More details have emerged about Ecuador’s declaration that it will allow local firms to manufacture patented medicines under compulsory licence, in order to reduce their prices.

Last week, it was widely reported that President Rafael Correa had signed a decree, under which the 2,214 pharmaceutical patents currently held in the country would be overridden. An estimated 40% of Ecuador’s population currently has no access to medicines, but this is their human right, said Pres Correa. “All these pharmaceutical products we can produce and copy, we will elaborate in Ecuador,” he stated.

However, since these initial reports, Ecuador’s intellectual property institute, the IEPI, has forecast that only around 200 patented medicines are likely to be targeted for compulsory licensing, and stresses that international royalties will be paid to the patent-holders based on the retail prices of locally-produced medicines. The issue of licenses, which will permit local production or importation of generic versions of the products, will be considered on a case-by-case basis, and the licenses will not remove the right of patent-holders to sell their products in Ecuador, the IEPI adds.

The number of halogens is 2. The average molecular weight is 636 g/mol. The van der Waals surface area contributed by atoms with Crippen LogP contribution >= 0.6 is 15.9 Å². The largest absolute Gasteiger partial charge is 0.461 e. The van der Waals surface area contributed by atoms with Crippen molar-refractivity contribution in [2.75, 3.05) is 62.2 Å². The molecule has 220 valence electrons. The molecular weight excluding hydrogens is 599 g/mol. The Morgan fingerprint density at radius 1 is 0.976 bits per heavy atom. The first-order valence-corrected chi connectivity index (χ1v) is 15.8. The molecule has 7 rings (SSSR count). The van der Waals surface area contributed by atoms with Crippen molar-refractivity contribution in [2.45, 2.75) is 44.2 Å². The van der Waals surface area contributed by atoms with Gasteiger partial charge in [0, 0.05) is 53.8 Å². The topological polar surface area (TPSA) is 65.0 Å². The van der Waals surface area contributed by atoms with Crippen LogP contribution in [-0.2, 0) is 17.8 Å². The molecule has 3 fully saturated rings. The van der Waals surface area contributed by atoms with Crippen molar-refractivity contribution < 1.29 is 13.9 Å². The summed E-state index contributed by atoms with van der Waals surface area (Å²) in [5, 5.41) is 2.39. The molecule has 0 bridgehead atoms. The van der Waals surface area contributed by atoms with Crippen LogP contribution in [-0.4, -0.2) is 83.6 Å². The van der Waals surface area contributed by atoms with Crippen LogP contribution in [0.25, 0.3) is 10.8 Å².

“High costs, insufficient production and a lack of research have contributed to the fact that millions of people do not enjoy equitable access to medicines in developing countries such as Ecuador,” said IEPI president Andres Ycaza.

Essential Action, a nongovernmental organisation (NGO) which has been an active player in the global access to medicines campaign over the last decade, points out that, under Andean Community law, Pres Correa’s declaration in support of access to priority medicines does not by itself issue a compulsory license, but opens the door to competition between generic and patented brand-name drugs through compulsory licensing, and could lead to government policies that expand access to medicines.

The declaration charges the IEPI with establishing royalties and the terms of licenses, in compliance with all applicable national legislation and international rules, says Peter Maybarduk, an attorney with Essential Action.

IFI, the representative association of 14 multinational drugmakers in Ecuador, said last week that it accepted the “democratic” decision by the government “to legally implement this extraordinary measure.”

“No legal right is superior to the requirements of public health, especially in such serious circumstances,” said the IFI in a statement, but it added that its members were disappointed at not having been asked to participate in the process.

243 pharmaceutical companies are currently operating in Ecuador, of which 177 are foreign-owned, and between them this latter group controls 82% of the market. Local industry sources believe that the process of replacing patents on the drugs involved with production licenses could take between six months and a year.